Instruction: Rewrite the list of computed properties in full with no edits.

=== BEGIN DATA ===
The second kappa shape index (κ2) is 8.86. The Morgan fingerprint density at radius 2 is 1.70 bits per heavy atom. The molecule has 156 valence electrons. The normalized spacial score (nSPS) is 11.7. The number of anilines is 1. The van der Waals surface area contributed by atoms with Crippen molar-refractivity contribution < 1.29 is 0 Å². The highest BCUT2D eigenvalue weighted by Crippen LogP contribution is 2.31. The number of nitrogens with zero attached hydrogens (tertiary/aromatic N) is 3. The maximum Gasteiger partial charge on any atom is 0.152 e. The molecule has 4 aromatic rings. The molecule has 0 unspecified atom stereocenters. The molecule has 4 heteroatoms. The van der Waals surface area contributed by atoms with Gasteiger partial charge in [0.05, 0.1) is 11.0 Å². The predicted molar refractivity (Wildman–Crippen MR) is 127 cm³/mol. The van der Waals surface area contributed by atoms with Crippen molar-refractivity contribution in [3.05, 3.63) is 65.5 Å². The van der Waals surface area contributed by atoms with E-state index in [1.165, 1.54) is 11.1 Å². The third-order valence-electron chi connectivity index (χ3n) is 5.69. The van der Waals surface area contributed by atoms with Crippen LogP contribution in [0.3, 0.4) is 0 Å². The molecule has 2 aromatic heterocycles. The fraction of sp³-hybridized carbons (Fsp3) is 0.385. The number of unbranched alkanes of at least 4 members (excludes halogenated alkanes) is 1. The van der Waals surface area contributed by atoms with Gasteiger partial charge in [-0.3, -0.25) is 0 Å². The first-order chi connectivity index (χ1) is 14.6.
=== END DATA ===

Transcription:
The second kappa shape index (κ2) is 8.86. The Morgan fingerprint density at radius 2 is 1.70 bits per heavy atom. The molecule has 156 valence electrons. The normalized spacial score (nSPS) is 11.7. The number of anilines is 1. The van der Waals surface area contributed by atoms with Crippen molar-refractivity contribution < 1.29 is 0 Å². The highest BCUT2D eigenvalue weighted by Crippen LogP contribution is 2.31. The number of nitrogens with zero attached hydrogens (tertiary/aromatic N) is 3. The maximum Gasteiger partial charge on any atom is 0.152 e. The molecule has 4 aromatic rings. The molecule has 0 unspecified atom stereocenters. The molecule has 4 heteroatoms. The van der Waals surface area contributed by atoms with Gasteiger partial charge in [0.05, 0.1) is 11.0 Å². The predicted molar refractivity (Wildman–Crippen MR) is 127 cm³/mol. The van der Waals surface area contributed by atoms with Crippen molar-refractivity contribution in [3.05, 3.63) is 65.5 Å². The van der Waals surface area contributed by atoms with E-state index in [1.165, 1.54) is 11.1 Å². The third-order valence-electron chi connectivity index (χ3n) is 5.69. The van der Waals surface area contributed by atoms with Crippen LogP contribution in [0.3, 0.4) is 0 Å². The molecule has 2 aromatic heterocycles. The fraction of sp³-hybridized carbons (Fsp3) is 0.385. The number of unbranched alkanes of at least 4 members (excludes halogenated alkanes) is 1. The van der Waals surface area contributed by atoms with Gasteiger partial charge in [-0.3, -0.25) is 0 Å². The first-order chi connectivity index (χ1) is 14.6.